Tag: australia

The Inbetweeners 2 (2014)

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I tried to find a picture of a turd, alas I couldn’t.

It’s somewhat hit and miss, but perfectly enjoyable in the end.

In the first Inbetweeners film, they followed the well established comedy TV to cinema route of taking everything the viewer was familiar with and putting it in a foreign country. This trite formula provoked scepticism, but it was much better than many others and I expected. When I left the cinema feeling rather cathartic back in 2011, I was fairly sure that there wasn’t much room left for success for characters Will, Simon, Jay, Neil and writers Iain Morris and Damon Beesley.

The formula is the same second time round, only now they’re even further away in Australia. The characters haven’t changed, and neither have their ambitions of  finding that elusive female and generally just fitting in. Neil, however, seems to be even more stupid, relentlessly firing gags that didn’t quite fit the Neil that I knew.

The vulgarity the programme is famous for is been amped up, we are immediately inundated with obscenities in a set-piece where Jay runs us through his Australian playboy lifestyle that’s clearly a figment of his imagination. In the first quarter or so of the film, the incessant jokes about mothers, banter and female anatomy wear thin at times, it becomes rather hit and miss, with the emphasis perhaps on ‘miss’.  However, the film’s sometimes flat vulgarity is punctuated with moments of truly gross-out humour, including an outrageous sequence involving a water slide and irritable bowel syndrome, or as Neil amusingly calls it – ‘irritating bowel syndrome’.

It’s not all ‘clunge’ though, there are moments of slight insight and drama, particularly with Jay’s raging inferiority complex beneath his ridiculous testosterone fuelled veneer. Naturally, any pathos is swiftly interrupted by a gag waiting around the corner.

The best thing about the film is its satire of the archetypal ‘gap yah’ travellers. This genie-trouser wearing community is represented chiefly by Ben (Freddie Stroma) and Katie (Emily Berrington). Ben is an insufferable, sanctimonious poser who preaches how ruinous tourism is as he hypocritically engages in it. He swaggers around with his deadlocks and his wispy vest pretending he is love and peace personified when really he is a malicious, vapid rich boy. Katie, Will’s ill-advised love interest, is even more vacuous, but she’s mostly just an ‘amaaazing’ excessively confident numbskull rather than a bully. I’ve found Will too ranty before, however I very much welcomed his cutting, eloquent condemnation in this instance, it’s as if he heard my every acerbic thought.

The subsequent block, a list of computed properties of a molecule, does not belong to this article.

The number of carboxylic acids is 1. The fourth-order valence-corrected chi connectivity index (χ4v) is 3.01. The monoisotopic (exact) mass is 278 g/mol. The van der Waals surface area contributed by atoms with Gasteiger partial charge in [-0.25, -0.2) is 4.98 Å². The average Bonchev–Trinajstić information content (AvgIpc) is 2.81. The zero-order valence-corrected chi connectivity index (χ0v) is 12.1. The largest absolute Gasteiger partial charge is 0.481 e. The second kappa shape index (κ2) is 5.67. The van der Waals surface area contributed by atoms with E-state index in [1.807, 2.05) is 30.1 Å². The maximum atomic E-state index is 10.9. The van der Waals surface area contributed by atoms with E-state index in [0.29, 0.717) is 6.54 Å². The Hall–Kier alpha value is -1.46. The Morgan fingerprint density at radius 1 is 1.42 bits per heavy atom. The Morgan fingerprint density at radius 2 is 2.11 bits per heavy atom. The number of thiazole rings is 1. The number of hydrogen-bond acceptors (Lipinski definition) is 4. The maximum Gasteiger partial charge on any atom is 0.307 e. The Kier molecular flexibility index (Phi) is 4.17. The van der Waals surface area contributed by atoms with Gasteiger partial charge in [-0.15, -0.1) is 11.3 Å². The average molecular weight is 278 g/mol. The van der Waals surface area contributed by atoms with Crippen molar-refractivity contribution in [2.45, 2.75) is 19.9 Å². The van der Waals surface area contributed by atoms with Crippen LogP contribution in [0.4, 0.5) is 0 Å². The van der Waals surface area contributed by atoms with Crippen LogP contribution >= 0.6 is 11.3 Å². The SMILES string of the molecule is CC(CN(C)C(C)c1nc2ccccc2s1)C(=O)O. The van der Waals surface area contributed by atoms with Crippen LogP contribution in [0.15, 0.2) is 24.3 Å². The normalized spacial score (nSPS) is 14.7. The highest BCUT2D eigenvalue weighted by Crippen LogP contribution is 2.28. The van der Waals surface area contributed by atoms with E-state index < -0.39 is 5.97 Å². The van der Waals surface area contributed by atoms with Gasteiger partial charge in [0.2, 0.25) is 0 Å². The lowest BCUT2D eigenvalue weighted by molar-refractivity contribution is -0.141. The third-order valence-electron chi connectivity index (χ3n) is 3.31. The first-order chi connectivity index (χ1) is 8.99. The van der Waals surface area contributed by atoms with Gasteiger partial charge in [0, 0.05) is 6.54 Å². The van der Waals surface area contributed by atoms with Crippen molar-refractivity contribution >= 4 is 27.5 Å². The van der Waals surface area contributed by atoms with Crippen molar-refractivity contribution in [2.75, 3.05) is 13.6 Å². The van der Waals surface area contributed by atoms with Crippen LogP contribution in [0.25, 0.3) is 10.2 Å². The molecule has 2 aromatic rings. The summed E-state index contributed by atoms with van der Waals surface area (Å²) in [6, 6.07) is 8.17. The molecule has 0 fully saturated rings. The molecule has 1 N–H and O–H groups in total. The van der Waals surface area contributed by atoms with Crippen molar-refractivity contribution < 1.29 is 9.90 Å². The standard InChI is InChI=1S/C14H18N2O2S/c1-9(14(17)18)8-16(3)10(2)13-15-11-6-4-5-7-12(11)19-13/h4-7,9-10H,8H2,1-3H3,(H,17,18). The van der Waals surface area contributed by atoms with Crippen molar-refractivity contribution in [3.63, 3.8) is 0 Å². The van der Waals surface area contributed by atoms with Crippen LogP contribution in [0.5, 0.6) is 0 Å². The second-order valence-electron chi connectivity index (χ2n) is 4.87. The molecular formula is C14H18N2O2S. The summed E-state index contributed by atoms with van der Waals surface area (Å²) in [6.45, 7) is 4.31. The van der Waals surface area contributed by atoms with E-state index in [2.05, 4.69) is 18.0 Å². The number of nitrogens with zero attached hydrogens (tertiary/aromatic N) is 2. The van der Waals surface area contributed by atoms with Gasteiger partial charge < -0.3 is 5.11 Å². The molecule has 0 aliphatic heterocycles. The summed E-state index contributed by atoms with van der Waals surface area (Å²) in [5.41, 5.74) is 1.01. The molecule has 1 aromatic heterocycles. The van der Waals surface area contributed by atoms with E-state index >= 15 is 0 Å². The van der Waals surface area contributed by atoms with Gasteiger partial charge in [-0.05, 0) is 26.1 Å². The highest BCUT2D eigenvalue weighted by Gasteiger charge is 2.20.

Although it may only provide several big laughs, those who have watched the series since 2008 – large swathes of British young adults and more – will have a smile on their face for much of the running time.

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Bad Boy Bubby (1993)

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If you haven’t seen Bad Boy Bubby, you may want to stop reading this.

I say this not because my review is full of spoilers, but rather that Bad Boy Bubby is a film that’s best viewed with no prior knowledge of what it is about. Much time has passed since I watched a film as strange and original as this.

It begins in a hellish room with no natural light and disgusting, filthy grey walls that’s inhabited by Bubby (Nicholas Hope), a simple man-child, and his obnoxious incestuous mother (Claire Benito) who has brainwashed and abused her son. ‘Mam’ has taught him that the outside world is a dangerous place with poisonous air that will kill him if he dares to leave. When she leaves the apartment she wears a gas mask to corroborate her evil lie. To further ensure he obeys, she puts the fear of God into him, placing on the wall a slightly broken model of Jesus on the cross.

With its infamous scenes of animal abuse and wretched themes of incest and nightmarish oppression, it initially seems to the viewer that they’re watching a misery-flick. However, the film is a big surprise; it takes turns that you would never, ever expect. Put simply, Bad Boy Bubby is a demented version of Forrest Gump, with pitch-black humour instead of sickly treacle.

After over thirty years in utter isolation, Bubby manages to escape, beginning an experience so liberating, sensory, vivid and colourful that it must feel like a perpetual trip on psychedelic drugs. I feared for him as he navigated this new world, desperate to understand the variety of people (and animals) he meets. While not every plot development may be believable (parts of them approach Forrest Gump in their sentimentality), the film is edgy and abnormal enough for it not to matter. In fact, I was pleased for any good fortune that came Bubby’s way, regardless of its implausibility.

The film is driven by Nicholas Hope’s brilliant performance, which is a very convincing depiction of a man completely bereft of social conditioning. Bubby speaks in broken English, and the only way he can expand his vocabulary is by imitating verbatim the few abhorrent people around him. He also imitates these degenerates’ behaviour, most notably his mother’s abuse. He does this by dressing in her clothes and repeating her threats, only he directs it towards the bottom of the household hierarchy – their cat. Fortunately, Bubby is eventually conditioned by the normal people of the outside world. Hope’s unhinged, primitive performance is truly compelling.  It is unfortunate that he has been largely absent from cinema following the film’s release in 1993. Alas, his most noteworthy appearance over the past twenty years is in Scooby-Doo (2002).

Despite Bad Boy Bubby‘s merits, it has been plagued by accusations of animal cruelty from crowds and critics, such as Mark Kermode. Kermode is a hardened horror fan, he is not feint of heart, he believes it’s his duty to watch any film from beginning to end. However, he walked out of a film festival screening of Bad Boy Bubby in 1993 – ‘ I have a principle where I definitely leave any film which features actual cruelty to children or animals…  I walked out of the Australian film Bad Boy Bubby in which they mistreated a cat..’  Kermode was not alone, the BBFC objected to it so much they banned it.